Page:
When I was 15, a Martian disguised as an American boy went to see the film Things to Come, by H. G. Wells, about a dark, war-torn future Earth. In the final scene the protagonist, Cabal, and his friend Passworthy watch the first moon rocket disappear into the heavens carrying their two grown children toward a brighter destiny. Cabal looks toward the dust at his feet then up at the stars, saying to Passworthy and to the audience, "Is it this or that? All the universe or nothing? Which shall it be? Which shall it be?"
This Martian staggered out of the theater inspired to write more stories, because I knew we were going to the stars.
Some years later I made my way to New York City on a Greyhound bus, hoping to find a publisher. I carried a bundle of manuscripts with me, and people would ask, "Is that a novel?" To which I replied, "No, I write short stories." On my last night in New York I got a break. I had dinner with an editor from Doubleday who said to me, "I think that without realizing it, you have, in fact, written a novel."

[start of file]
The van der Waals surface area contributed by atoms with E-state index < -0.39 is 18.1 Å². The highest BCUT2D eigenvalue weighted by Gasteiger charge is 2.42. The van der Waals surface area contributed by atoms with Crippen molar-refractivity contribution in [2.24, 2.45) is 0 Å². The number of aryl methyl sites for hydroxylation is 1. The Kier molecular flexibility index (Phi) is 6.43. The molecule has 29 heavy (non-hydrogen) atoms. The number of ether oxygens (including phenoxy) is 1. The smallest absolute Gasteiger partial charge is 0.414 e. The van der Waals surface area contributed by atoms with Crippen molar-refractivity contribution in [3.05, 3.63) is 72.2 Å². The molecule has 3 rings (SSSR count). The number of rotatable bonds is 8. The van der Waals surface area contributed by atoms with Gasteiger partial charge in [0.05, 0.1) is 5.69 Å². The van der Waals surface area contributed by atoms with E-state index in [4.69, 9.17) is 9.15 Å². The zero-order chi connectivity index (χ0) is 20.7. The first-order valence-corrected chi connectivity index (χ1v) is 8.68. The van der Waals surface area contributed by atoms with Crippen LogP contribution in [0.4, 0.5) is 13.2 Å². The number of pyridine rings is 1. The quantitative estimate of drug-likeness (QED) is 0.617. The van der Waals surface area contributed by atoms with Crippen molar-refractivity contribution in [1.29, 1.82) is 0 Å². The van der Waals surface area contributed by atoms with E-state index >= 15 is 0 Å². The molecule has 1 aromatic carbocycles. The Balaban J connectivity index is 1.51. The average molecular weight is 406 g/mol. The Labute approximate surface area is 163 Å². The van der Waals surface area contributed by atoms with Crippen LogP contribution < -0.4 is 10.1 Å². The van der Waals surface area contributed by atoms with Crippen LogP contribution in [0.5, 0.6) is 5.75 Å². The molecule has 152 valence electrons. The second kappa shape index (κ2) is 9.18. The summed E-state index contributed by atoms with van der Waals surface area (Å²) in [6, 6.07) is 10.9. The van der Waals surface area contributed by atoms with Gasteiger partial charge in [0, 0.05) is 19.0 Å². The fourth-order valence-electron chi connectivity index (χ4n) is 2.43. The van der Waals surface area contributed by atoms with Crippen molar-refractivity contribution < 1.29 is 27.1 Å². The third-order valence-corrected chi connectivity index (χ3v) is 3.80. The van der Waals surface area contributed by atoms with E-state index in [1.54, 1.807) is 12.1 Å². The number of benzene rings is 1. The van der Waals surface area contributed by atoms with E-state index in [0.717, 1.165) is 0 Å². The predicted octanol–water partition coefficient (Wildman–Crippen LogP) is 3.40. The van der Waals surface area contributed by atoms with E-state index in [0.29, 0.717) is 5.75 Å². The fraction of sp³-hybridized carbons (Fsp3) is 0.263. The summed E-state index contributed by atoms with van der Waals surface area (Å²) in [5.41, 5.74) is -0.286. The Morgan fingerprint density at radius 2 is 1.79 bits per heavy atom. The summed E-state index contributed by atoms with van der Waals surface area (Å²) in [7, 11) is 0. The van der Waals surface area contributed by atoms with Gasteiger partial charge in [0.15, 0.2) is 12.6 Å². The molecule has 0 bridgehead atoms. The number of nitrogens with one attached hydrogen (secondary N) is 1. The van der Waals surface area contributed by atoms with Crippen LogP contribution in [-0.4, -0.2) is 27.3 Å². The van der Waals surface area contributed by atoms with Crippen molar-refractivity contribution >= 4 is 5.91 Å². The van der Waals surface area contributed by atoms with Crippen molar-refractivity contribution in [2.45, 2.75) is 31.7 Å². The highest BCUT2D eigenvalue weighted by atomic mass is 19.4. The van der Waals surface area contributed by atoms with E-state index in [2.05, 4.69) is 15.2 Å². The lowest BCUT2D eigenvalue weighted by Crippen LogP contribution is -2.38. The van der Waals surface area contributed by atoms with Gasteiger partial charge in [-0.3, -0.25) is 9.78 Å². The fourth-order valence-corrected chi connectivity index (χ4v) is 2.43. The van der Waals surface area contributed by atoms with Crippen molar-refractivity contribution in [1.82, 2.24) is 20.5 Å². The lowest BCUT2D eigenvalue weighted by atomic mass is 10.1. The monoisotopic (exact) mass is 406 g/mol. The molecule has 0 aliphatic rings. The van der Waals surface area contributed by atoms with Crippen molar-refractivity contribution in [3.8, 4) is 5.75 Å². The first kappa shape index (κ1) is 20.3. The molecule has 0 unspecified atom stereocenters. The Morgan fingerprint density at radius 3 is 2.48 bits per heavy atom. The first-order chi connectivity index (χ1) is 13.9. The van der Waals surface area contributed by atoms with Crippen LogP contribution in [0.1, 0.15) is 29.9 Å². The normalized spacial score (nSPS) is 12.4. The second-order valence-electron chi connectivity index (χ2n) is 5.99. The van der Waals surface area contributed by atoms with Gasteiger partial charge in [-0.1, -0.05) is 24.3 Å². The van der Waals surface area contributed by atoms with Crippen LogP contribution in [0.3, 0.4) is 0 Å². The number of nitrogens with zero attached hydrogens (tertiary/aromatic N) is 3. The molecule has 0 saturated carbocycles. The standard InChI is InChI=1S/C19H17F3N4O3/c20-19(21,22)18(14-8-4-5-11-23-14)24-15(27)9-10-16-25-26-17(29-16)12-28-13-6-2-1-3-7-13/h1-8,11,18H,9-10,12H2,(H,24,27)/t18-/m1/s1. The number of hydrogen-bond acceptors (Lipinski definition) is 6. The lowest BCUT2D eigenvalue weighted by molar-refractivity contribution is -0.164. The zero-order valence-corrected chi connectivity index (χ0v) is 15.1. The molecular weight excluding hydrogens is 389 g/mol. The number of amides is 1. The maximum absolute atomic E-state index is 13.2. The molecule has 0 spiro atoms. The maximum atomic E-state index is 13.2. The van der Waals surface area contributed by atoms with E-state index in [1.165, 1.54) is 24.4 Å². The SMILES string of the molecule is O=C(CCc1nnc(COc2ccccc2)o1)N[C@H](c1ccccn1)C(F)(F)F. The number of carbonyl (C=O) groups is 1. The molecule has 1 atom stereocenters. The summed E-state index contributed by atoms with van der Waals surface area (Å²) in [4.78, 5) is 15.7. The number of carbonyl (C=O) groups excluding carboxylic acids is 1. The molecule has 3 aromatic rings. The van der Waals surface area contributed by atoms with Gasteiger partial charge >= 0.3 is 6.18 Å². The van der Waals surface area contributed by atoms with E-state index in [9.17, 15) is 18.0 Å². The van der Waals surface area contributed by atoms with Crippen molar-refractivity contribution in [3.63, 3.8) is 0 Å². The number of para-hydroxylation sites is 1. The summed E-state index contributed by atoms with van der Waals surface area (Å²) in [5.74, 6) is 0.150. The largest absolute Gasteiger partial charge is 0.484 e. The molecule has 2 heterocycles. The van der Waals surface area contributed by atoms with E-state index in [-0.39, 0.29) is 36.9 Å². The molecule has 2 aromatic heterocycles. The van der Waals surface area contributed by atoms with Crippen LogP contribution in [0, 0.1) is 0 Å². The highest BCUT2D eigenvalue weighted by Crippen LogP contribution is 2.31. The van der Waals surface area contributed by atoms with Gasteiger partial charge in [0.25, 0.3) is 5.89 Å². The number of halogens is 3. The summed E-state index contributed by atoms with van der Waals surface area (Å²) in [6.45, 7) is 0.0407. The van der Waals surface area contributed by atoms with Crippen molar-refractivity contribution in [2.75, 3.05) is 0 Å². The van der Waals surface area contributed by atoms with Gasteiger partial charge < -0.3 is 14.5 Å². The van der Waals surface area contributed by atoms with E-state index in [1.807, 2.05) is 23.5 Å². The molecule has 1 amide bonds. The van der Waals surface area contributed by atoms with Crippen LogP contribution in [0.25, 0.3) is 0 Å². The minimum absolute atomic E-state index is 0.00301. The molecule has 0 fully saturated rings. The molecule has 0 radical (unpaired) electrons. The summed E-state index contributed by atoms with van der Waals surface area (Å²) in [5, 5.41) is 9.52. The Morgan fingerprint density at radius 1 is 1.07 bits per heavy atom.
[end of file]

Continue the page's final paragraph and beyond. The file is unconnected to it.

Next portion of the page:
I asked him what he meant.
He replied, "If you tied all your Martian landscapes together and made a tapestry of them, wouldn't they make a book that you could call The Martian Chronicles?"
I was stunned. The small Martian in me hadn't realized that he'd been putting his hands inside my hands and moving the typewriter keys to write a book. I finished it over the next six months. I was 29—and well on my way to the stars.
In 1976 I was invited to stay overnight at the Jet Propulsion Laboratory in Pasadena, waiting for news to come back from the Viking 1 lander, which was going to touch down on Mars and take photographs.
It was incredibly exciting to be there, surrounded by engineers, waiting for the first pictures. There was a tall gentleman standing next to me, who I thought looked familiar. At last I realized it was none other than Wernher von Braun, the man who had fled Germany for America to become the co-inventor of the rocket that took us to the moon and that was now taking us to the planets.